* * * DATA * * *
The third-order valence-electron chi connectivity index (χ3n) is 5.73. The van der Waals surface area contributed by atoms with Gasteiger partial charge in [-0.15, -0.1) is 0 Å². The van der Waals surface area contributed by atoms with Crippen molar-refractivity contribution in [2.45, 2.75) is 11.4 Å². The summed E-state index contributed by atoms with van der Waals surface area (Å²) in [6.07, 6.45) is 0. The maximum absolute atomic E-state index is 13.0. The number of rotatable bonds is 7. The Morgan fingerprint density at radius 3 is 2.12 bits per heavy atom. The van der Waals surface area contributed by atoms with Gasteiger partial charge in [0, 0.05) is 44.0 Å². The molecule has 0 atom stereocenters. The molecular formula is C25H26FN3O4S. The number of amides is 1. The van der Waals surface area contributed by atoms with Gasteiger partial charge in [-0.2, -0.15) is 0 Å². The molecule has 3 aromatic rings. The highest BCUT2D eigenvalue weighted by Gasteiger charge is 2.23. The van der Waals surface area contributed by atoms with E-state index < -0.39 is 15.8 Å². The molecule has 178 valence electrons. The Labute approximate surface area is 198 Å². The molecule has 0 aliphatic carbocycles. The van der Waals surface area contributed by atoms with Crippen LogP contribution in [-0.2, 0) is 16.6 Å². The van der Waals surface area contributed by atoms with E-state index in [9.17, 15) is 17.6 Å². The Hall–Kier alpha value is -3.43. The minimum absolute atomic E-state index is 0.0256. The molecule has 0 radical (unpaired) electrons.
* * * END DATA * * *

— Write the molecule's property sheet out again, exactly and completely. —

The third-order valence-electron chi connectivity index (χ3n) is 5.73. The van der Waals surface area contributed by atoms with Gasteiger partial charge in [-0.15, -0.1) is 0 Å². The van der Waals surface area contributed by atoms with Crippen molar-refractivity contribution in [2.45, 2.75) is 11.4 Å². The summed E-state index contributed by atoms with van der Waals surface area (Å²) in [6.07, 6.45) is 0. The maximum absolute atomic E-state index is 13.0. The number of rotatable bonds is 7. The Morgan fingerprint density at radius 3 is 2.12 bits per heavy atom. The van der Waals surface area contributed by atoms with Gasteiger partial charge in [0, 0.05) is 44.0 Å². The molecule has 0 atom stereocenters. The molecular formula is C25H26FN3O4S. The number of amides is 1. The van der Waals surface area contributed by atoms with Gasteiger partial charge in [-0.2, -0.15) is 0 Å². The molecule has 3 aromatic rings. The highest BCUT2D eigenvalue weighted by Gasteiger charge is 2.23. The van der Waals surface area contributed by atoms with E-state index < -0.39 is 15.8 Å². The molecule has 178 valence electrons. The Labute approximate surface area is 198 Å². The molecule has 0 aliphatic carbocycles. The van der Waals surface area contributed by atoms with Crippen LogP contribution in [-0.2, 0) is 16.6 Å². The van der Waals surface area contributed by atoms with E-state index in [9.17, 15) is 17.6 Å². The Hall–Kier alpha value is -3.43. The minimum absolute atomic E-state index is 0.0256. The molecule has 0 radical (unpaired) electrons.